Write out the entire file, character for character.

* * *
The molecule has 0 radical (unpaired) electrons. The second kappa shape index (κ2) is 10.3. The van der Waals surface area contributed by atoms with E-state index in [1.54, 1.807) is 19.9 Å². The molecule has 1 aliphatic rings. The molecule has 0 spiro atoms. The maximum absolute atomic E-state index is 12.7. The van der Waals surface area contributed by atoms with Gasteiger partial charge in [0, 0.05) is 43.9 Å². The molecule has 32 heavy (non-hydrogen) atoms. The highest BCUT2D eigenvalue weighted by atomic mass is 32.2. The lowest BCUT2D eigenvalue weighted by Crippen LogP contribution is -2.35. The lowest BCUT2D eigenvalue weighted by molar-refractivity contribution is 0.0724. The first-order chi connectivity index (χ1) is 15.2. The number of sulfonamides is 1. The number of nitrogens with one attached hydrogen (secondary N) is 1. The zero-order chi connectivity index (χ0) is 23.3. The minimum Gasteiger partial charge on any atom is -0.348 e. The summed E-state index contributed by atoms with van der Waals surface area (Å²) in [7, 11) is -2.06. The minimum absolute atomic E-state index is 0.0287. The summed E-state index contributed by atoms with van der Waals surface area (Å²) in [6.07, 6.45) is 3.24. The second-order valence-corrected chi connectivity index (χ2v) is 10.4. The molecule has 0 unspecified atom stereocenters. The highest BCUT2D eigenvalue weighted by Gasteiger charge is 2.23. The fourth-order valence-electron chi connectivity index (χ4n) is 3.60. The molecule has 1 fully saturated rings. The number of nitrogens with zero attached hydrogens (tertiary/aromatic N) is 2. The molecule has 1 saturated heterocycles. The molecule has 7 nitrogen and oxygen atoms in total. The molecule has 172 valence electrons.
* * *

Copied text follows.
The molecule has 0 radical (unpaired) electrons. The second kappa shape index (κ2) is 10.3. The van der Waals surface area contributed by atoms with E-state index in [1.54, 1.807) is 19.9 Å². The molecule has 1 aliphatic rings. The molecule has 0 spiro atoms. The maximum absolute atomic E-state index is 12.7. The van der Waals surface area contributed by atoms with Gasteiger partial charge in [0, 0.05) is 43.9 Å². The molecule has 32 heavy (non-hydrogen) atoms. The highest BCUT2D eigenvalue weighted by atomic mass is 32.2. The lowest BCUT2D eigenvalue weighted by Crippen LogP contribution is -2.35. The lowest BCUT2D eigenvalue weighted by molar-refractivity contribution is 0.0724. The first-order chi connectivity index (χ1) is 15.2. The number of sulfonamides is 1. The number of nitrogens with one attached hydrogen (secondary N) is 1. The zero-order chi connectivity index (χ0) is 23.3. The minimum Gasteiger partial charge on any atom is -0.348 e. The summed E-state index contributed by atoms with van der Waals surface area (Å²) in [7, 11) is -2.06. The minimum absolute atomic E-state index is 0.0287. The summed E-state index contributed by atoms with van der Waals surface area (Å²) in [6.07, 6.45) is 3.24. The second-order valence-corrected chi connectivity index (χ2v) is 10.4. The molecule has 0 unspecified atom stereocenters. The highest BCUT2D eigenvalue weighted by Gasteiger charge is 2.23. The fourth-order valence-electron chi connectivity index (χ4n) is 3.60. The molecule has 1 fully saturated rings. The number of nitrogens with zero attached hydrogens (tertiary/aromatic N) is 2. The molecule has 1 saturated heterocycles. The molecule has 7 nitrogen and oxygen atoms in total. The molecule has 172 valence electrons.